Participants at last week’s World Climate Conference in Geneva, Switzerland agreed that a global framework should be created in order to share on-demand climate predictions as ‘climate services.’ The aim will be to supply these details to governments, businesses and individuals, and is said to help developing nations the most as they lack access to weather and climate observations needed to plan their adaptation strategies to global warming.
An independent task force was set up by the World Meteorological Association to work toward making the vision a reality. Before the end of the year, this group will pull together the framework, which will be followed by 12 months of consultation and fine tuning.
The global data collection and sharing framework will likely face many political and economic hurdles. These global data exchange plans follow a growing trend of individual country climate-services centers. Germany opened such a center in July in Hamburg, and the United States is contemplating such a center.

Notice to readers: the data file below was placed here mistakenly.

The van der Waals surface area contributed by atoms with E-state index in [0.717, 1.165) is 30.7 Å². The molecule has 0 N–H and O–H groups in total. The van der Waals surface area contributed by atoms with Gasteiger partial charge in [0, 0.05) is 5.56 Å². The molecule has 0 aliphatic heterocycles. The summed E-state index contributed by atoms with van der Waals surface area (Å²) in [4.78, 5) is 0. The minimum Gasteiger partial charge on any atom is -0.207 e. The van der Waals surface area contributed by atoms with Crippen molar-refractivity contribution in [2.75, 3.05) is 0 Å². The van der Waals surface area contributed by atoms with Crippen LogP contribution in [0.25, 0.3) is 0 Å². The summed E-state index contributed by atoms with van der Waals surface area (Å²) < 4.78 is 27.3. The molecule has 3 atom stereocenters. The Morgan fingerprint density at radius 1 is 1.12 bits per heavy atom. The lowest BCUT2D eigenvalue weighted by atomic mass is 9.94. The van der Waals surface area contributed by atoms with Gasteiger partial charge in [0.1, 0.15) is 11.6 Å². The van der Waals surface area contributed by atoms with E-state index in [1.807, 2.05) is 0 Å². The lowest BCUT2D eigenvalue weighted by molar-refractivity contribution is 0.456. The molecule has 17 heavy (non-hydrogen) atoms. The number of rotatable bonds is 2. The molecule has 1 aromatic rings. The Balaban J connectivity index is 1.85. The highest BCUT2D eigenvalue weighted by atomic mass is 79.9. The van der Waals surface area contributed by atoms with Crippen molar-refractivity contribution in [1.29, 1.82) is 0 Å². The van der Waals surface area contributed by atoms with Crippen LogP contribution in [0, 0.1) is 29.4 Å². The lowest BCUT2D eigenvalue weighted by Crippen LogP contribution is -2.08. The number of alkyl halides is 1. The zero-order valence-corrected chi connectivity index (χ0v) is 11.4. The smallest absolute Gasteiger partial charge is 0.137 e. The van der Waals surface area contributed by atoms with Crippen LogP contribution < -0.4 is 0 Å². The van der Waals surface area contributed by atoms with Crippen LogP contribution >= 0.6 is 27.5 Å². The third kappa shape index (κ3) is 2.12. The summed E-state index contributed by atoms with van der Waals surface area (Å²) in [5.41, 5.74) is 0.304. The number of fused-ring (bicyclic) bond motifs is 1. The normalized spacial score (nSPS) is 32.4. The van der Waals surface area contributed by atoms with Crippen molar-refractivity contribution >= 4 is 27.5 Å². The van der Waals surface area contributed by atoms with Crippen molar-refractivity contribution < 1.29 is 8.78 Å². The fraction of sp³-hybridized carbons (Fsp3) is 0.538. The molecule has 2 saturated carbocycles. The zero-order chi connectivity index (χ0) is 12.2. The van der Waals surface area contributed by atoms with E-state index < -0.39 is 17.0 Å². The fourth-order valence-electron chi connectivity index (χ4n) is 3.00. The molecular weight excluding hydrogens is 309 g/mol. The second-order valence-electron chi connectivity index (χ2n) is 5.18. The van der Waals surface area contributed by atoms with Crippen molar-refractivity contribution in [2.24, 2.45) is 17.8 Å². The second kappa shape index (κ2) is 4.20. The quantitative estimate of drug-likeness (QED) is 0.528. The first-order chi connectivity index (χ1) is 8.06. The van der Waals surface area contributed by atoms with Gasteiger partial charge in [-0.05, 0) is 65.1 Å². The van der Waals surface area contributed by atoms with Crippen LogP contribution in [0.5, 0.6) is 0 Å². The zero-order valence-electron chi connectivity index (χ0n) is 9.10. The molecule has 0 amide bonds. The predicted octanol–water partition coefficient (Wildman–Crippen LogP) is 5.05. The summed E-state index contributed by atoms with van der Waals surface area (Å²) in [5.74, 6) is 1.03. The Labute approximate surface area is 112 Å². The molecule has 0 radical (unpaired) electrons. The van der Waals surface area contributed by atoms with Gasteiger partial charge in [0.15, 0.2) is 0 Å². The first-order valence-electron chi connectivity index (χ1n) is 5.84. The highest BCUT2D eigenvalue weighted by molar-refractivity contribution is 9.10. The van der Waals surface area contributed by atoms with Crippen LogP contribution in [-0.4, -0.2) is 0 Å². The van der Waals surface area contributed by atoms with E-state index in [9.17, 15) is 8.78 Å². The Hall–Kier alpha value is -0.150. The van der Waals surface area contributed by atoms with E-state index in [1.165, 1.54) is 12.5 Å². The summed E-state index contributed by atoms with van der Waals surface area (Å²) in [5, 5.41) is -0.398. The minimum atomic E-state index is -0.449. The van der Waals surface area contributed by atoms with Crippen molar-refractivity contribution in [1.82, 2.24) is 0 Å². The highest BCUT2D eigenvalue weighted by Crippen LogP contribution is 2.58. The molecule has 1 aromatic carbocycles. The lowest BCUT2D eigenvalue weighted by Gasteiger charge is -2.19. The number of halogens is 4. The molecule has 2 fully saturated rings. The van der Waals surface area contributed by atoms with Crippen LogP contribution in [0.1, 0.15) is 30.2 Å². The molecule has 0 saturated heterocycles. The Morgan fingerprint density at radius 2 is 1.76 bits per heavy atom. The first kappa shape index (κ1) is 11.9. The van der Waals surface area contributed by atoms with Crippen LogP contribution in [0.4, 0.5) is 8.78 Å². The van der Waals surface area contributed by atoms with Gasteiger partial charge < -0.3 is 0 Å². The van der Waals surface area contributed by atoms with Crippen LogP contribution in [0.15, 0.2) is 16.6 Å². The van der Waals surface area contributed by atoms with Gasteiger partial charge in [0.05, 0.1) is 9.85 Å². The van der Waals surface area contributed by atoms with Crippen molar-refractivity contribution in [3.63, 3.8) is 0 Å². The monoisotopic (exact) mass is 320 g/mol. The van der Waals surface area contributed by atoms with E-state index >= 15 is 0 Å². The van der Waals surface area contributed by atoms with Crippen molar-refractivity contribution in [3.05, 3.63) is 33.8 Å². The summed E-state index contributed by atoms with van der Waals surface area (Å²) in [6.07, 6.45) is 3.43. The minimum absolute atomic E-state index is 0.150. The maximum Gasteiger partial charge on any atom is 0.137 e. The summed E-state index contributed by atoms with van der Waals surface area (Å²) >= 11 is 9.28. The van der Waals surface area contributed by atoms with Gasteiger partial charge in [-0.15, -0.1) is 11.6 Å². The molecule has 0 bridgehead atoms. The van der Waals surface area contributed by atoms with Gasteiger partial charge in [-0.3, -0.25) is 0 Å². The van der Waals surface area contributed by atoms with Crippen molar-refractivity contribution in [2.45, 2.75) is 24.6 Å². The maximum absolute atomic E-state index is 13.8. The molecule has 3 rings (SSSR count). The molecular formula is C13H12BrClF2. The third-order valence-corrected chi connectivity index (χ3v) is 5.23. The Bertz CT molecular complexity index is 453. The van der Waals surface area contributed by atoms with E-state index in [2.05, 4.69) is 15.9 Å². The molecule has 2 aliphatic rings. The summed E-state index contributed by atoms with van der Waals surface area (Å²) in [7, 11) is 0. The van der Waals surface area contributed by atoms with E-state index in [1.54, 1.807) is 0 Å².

The Global Framework for Climate Services aims to enhance climate observations and monitoring, transform that information into sector-specific products and applications, and disseminate those products widely. The proposed framework contains five essential elements:
- The Global Climate Observing System and all its components, encouraging exchange and access to climate data
- The World Climate Research Programme, underpinned by adequate computing resources and increased interaction with other global climate research initiatives
- Climate services information systems taking advantage of existing national and international arrangements
- Climate user interface mechanisms focussed on building linkages and integrating information between the providers and users of climate services
- Efficient and enduring capacity building through education, training and strengthened outreach and communication.